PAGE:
Because of your support, Prison Fellowship volunteers have over 86,000 meaningful conversations with inmates each year. For many of the men and women in prison, having someone who listens to them is often the first step in their journey to a better life and, in some cases, it can be the first step to a life committed to the Lord.
When Allan Cowburn was nine years of age he gave his life to Jesus for the first time. But he turned away from God when he was 12. He got involved in drugs and crime. When he was 18, he and a co-offender killed someone.
When he was arrested, Allan begged God out of fear, “God, get me out of this and I’ll surrender to you.” Allan was still sentenced to twelve years in prison, and returned to drugs while inside.
Allan first met Prison Fellowship in prison in Townsville. A Prison Fellowship chaplain would come in once a week, walking around each unit and chatting to inmates.
“This was good because it would always remind you basically that someone is there to listen, someone is there to help out. And they would know your family. If there was a death in the family they were always there to encourage and mentor you and work through that situation. They’d even sit in the courtroom with you as an emotional and spiritual support in that regard,” said Allan.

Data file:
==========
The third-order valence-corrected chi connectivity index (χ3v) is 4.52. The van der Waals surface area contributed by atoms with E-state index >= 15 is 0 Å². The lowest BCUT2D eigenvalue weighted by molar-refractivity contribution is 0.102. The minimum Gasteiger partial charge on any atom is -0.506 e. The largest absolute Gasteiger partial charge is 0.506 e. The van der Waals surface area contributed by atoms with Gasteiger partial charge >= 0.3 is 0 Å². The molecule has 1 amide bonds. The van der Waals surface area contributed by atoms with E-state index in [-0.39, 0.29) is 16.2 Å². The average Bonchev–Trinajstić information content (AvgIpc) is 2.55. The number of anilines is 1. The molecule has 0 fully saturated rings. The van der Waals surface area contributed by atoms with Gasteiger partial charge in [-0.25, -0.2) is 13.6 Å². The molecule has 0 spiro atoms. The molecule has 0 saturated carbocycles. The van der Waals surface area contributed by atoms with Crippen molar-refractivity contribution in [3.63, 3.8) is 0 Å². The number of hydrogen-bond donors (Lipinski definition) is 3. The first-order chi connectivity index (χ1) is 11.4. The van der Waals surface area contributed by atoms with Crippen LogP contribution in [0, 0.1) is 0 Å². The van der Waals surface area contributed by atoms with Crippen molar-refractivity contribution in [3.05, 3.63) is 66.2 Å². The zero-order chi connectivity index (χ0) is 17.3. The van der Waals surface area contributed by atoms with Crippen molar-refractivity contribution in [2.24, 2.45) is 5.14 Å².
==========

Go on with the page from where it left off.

At that stage in Allan’s life he believed in God but he had also turned away from God.
Six years into his sentence, Allan was sitting with a young prisoner who was a Christian. He read a poem to Allan. “I felt the Holy Spirit say to me, ‘Allan, you are at the crossroad of your life. Choose life or choose death.’ With tears in my eyes, I chose God and I made it a real decision.”
“When I came back to God, I no longer ran away from the chaplain. It was good because they would certainly help, and give books, or if you needed a Bible, or needed some answers,” said Allan.
After Allan got out of jail, he joined the Garden City Church, which later became Hillsong Brisbane. As part of their community outreach, Allan was asked to mentor ex-prisoners. In that role he again contacted Prison Fellowship.
Allan began to attend a Bible College, where he wrote and published three books. One was called The Journey Out, telling his personal journey, including his time in jail. Prison Fellowship promoted that resource and helped place the book in prisons. The book was also used by Prison Fellowship volunteers to walk around the prison and give the book to inmates.
Today Allan is the Senior Pastor at New Life Centre Mandubbera, central Queensland. He is married with two children aged 12 and 11.
“I had to jump a few hurdles to get to where I am today. And it was only by the grace of God that I am here. As the Word says, he who has been forgiven much forgives much. I know I can demonstrate a lot of grace to people, and I do,” said Allan.
Thank you for your part in helping people like Allan toward life transformation!